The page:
Cyanobacteria can efficiently harvest sunlight with smart antenna
Cyanobacteria have an interesting trick to harvest sunlight during light fluctuations. In darkness, the cells prepare for a subsequent increase in light intensity by adopting a larger light-harvesting antenna. Researchers of Wageningen University and the University of Turku, Finland describe the mechanism in a study that appeared online in Nature's Scientific Reports.
Cyanobacteria are ancient single-celled aquatic organisms, also known as blue-green algae: their blue color arises from their big light-harvesting pigment-protein complexes. These complexes contain blue pigments that are most sensitive to orange-green light, which can penetrate deeply into the water. Cyanobacteria contribute substantially to the global fixation of carbon dioxide, and knowledge about their photosynthetic strategies may contribute to original solutions for energy sustainability.
The aquatic environment poses various challenges to the photosynthetic apparatus. In the upper water layers, one of the main challenges is the fluctuating incident light intensity. Waves and currents cause scattering of the light in waters and, in particular, suddenly increased light intensities can cause imbalances in the photosynthetic apparatus. It is well-known that the cells therefore have regulatory mechanisms to rapidly modulate the amount of absorbed light by rearranging the light-harvesting machinery.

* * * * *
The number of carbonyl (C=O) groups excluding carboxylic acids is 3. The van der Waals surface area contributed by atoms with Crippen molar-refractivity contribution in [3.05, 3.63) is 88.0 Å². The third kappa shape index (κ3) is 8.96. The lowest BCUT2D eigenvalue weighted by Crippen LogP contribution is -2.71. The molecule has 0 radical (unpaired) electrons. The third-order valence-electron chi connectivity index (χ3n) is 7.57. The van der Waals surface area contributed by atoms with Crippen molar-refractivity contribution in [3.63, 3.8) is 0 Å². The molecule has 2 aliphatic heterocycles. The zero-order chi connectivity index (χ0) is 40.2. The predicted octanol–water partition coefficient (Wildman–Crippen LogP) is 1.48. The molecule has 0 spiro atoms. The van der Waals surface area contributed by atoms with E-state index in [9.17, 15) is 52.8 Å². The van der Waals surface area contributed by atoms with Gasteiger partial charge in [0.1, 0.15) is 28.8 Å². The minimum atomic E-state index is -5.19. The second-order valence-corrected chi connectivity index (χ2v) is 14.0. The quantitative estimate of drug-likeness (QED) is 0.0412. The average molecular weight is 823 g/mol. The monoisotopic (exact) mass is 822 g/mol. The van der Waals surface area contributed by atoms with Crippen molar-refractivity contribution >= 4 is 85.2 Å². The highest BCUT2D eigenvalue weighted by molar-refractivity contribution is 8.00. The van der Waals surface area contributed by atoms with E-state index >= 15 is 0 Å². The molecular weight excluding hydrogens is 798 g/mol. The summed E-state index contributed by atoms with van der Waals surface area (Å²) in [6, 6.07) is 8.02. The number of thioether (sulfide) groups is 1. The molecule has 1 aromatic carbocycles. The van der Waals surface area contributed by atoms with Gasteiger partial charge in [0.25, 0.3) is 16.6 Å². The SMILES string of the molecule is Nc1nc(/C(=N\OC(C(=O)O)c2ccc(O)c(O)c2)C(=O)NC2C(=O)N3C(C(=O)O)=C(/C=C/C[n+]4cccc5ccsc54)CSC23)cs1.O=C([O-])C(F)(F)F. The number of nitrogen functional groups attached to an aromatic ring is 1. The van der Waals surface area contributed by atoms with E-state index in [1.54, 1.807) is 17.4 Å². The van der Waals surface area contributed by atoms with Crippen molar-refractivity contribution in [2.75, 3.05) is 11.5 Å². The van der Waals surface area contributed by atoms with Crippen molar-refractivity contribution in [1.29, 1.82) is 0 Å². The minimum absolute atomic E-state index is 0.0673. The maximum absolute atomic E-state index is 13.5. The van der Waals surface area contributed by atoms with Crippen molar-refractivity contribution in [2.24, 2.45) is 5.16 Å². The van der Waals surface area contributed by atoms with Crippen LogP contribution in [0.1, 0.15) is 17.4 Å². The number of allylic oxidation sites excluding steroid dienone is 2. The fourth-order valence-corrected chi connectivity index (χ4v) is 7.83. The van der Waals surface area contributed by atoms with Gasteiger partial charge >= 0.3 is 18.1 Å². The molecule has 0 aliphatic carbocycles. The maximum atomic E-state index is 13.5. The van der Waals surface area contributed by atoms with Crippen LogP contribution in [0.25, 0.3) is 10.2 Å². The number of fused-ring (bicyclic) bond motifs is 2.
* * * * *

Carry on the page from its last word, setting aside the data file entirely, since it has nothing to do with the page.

Natural light conditions
Due to the complexity of the photo-regulatory mechanisms, most of the research makes use of highly specific, well-defined artificial conditions, such as single-wavelength light and the presence of chemicals to regulate the energy flow. The new study uses 'natural' light conditions: a dark-to-light scheme typical of what the organisms experience when external factors move them between these regimes in the sea.
In darkness, the cells accumulate many electrons due to respiratory processes. These electrons can be re-used for the creation of energy-rich species during photosynthesis. The study shows that in darkness, the cells seem to "get ready" for an increase in light intensity by adopting a larger light-harvesting antenna. In this way, during the first seconds after the light appears, they can immediately utilize the electron pool very efficiently to re-create energy-rich molecules.